You know your brain can do some amazing things. Individuals who have been in serious accidents can sometimes learn to walk again. People who lose their speech after having a stroke often recover most of their ability to talk.
And memories? Science doesn’t know exactly how they work, but it’s astounding that we can remember things from when we were 4-years-old.
With all of the amazing things the brain can do, you may be wondering if it can help you hear better when experiencing hearing loss?
Let’s find out!
Hearing loss is a silent assassin
Imagine a ninja sneaking up on you so slowly you can’t tell there’s someone moving behind you. That’s how most hearing loss progresses.
It’s probably been stalking you since you were born.
Hearing loss isn’t caused by aging, but through the years you’ve probably been exposed to loud noises, medications, unmanaged stress, and lifestyle choices that caused permanent damage to your inner ears.
That’s where hearing loss takes place, and this part of your body can’t repair itself the way it does when you cut your finger.
Hearing loss impacts brain function
Because hearing loss happens so gradually, people get used to it. Not hearing well becomes their new normal. They make excuses about why they can’t hear conversations or the TV.
“People are low-talking or mumbling.” “It’s just too noisy in here.” You know the drill.
They may be in denial, thinking it’s not bad enough to require treatment. This misconception leads many individuals to wait seven to 10 years to get their hearing tested.
During this time, the following issues are occurring in your brain:
- The part of your brain responsible for hearing is getting weaker as it receives less input.
- Because you were born with healthy hearing, as opposed to someone who was born deaf, your language comprehension is intertwined with your ability to hear.
- As you start losing your hearing, you also begin losing the ability to understand what words mean.
- This atrophy spreads to other parts of the brain, which impacts speech, memory, and cognitive function.
- People with untreated hearing loss face much faster cognitive decline than their peers. In other words, hearing loss can lead to dementia.
- At the same time, you’re overworking the other parts of your brain. Your brain is trying to read between the lines and decipher what people are saying when you take part in conversations.
- This causes mental fatigue. The most common scenario is a person retreats from social settings. Eventually, mental fatigue leads to social isolation and depression.
All of these factors age the brain much faster than it would otherwise. A woman in her 50s may act like a person in her 60s. A man in his 60s may act like a person in his 70s, and so on. It’s not because of their appearance. It’s because of what’s going on in their brains.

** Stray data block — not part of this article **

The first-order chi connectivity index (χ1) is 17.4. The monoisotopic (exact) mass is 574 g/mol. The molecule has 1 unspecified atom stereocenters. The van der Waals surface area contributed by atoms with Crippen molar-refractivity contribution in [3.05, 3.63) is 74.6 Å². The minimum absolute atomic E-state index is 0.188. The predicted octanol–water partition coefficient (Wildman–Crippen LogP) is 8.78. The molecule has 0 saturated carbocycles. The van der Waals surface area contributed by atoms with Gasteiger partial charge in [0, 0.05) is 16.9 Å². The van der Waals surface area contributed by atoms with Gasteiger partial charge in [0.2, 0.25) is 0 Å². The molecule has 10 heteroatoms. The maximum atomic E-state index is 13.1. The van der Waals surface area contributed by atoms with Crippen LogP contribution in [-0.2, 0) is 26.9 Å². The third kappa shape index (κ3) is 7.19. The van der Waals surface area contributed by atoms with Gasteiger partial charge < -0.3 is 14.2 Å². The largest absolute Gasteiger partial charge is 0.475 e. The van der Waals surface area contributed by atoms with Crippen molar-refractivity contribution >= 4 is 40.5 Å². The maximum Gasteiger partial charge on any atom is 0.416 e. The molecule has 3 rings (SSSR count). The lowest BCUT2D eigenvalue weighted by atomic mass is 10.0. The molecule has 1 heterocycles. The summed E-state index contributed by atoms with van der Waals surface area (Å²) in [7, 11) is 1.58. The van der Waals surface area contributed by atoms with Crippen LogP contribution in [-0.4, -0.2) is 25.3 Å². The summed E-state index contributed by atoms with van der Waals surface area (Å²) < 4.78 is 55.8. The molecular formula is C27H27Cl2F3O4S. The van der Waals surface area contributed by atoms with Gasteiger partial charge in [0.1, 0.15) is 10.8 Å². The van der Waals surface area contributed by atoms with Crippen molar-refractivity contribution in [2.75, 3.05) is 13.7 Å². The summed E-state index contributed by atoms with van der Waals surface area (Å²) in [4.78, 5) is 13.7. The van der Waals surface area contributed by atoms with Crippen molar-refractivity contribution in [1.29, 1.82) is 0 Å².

The good news is you can stop cognitive decline in its tracks and reverse this downward spiral.
Retrain your brain
The first thing you should do is get your hearing tested by a hearing specialist. If you need hearing aids, make arrangements to purchase them sooner rather than later. You can undo the damaging effects of hearing loss much faster with hearing aids, but don’t expect it to improve overnight.
Even when wearing hearing aids, your brain needs to relearn what it forgot when you couldn’t hear clearly. Some sounds may seem foreign at first. Audio training games may help with this issue. These games are fun, but they also help improve conversation skills.
In a Harvard Medical School study, a group of people in their late 60s and early 70s with severe hearing loss played a hearing game for 3.5 hours each week. The participants’ ability to understand words in conversations with background noise improved by a whopping 25%.
By playing the audio training game, they learned to process sound more effectively, reducing the impact background noise had on their ability to take part in a conversation.
In a separate study conducted by Cornell University, researchers used virtual reality to help retrain the brains of individuals impacted by hearing loss. Participants experienced similar benefits.
Don’t have access to fancy games? You can still learn how to retrain your brain.
Work with a friend in different settings. Start in a quiet room. Then, try turning on the TV in the background. Practice focusing on your friend’s voice while ignoring the sounds from the TV. As hearing and understanding become easier, visit a restaurant or other noisy place and continue practicing.
If you’ve waited seven to 10 years to get hearing aids, don’t be surprised if it takes a few months to feel comfortable participating in conversations again.
Remember that it takes time. In the Harvard study, it took participants 3.5 hours per day for eight weeks, so be patient. Keep working at it. You’ll be glad you did. It will significantly improve how well you hear.